Young Women Leaving Care - working with Robin Sen, Will Mason, Katie Ellis and Kate Morris
The study will seek to identify, describe and understand the experience of young women leaving the care of social services who enter therapeutic residential services between the ages of 16 to 18, and the network of professionals tasked with their support. It will focus on the impact of the systemic pressure inherent in the fact that care and support services taper and end at 18.
Entry to this type of residential service at this age is from a specific population group who often arrive with multiple and complex needs, traumatic histories, an inevitable mistrust of caring professionals and a suspicious relationship to the concept of ‘help and support’.
The pathway for care leavers at this age is that they will move to ‘independence’ by the age of 18, when they will transition out of care and the myriad of services open to them will dramatically reduce or, in most cases, close completely. As a result, an expectation is placed on these young people to achieve an extraordinary level of transformation in a disproportionately small amount of time. As the age of 18 approaches, ‘professional panic’ mounts, in the knowledge that the services available are soon to be revoked. This study seeks to understand the impact of this systemic pressure on a very specific population group, and how this is felt by the professionals supporting them.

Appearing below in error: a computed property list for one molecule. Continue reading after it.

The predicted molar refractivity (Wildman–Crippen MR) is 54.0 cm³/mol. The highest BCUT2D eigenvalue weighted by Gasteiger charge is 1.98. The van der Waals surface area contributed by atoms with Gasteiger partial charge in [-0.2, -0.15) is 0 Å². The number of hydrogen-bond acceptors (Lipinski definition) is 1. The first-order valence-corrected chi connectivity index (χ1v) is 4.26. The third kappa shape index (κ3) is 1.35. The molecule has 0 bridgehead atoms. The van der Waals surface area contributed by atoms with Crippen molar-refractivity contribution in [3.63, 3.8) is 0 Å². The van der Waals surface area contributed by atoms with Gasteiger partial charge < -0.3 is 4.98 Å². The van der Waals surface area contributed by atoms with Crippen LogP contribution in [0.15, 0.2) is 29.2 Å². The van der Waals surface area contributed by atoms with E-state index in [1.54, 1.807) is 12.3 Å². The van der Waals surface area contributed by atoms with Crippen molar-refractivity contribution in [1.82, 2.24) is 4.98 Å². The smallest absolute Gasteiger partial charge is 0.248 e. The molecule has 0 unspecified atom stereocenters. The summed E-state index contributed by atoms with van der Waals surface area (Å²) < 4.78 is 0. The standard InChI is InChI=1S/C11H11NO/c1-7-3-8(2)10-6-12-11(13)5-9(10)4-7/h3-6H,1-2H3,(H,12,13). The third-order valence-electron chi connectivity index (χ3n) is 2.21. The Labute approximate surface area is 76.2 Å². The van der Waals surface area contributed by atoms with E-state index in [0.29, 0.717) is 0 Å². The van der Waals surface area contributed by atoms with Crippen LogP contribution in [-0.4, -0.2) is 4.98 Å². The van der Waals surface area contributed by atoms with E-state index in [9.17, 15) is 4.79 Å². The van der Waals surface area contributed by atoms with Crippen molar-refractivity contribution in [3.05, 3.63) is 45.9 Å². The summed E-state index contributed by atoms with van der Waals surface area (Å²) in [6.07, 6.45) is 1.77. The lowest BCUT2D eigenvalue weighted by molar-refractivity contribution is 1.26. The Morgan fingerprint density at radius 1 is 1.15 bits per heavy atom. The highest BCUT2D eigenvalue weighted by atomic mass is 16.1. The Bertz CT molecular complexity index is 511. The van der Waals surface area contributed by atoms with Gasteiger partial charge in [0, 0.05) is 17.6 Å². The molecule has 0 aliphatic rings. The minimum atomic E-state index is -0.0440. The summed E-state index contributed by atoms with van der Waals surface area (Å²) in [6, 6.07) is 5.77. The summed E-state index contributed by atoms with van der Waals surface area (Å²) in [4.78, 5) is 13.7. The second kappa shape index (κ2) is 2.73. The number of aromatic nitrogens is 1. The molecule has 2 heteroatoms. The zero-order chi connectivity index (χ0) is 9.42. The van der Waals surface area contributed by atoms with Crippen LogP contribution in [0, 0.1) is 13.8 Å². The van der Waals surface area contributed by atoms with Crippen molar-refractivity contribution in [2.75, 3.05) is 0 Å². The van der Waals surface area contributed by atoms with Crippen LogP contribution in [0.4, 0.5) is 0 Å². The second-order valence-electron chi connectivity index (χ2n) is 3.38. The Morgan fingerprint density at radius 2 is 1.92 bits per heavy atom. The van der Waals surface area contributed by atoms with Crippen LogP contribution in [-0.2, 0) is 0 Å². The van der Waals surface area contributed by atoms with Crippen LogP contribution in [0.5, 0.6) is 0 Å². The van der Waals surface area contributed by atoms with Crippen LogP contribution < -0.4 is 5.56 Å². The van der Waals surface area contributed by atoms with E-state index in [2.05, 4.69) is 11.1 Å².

This study hopes to identify, describe and understand a highly complex problem in the lives of professionals and service users, holding a mirror up to identify strains in the system.
The team will identify literature (UK and international) that could offer examples of strengths based models that have worked elsewhere. They will also undertake empirical work with female care leavers and professionals including social workers, mental health workers, police, adult services and people working in residential and secure care. The aim is to make recommendations for policy on a local and national scale and to inform future research in this area.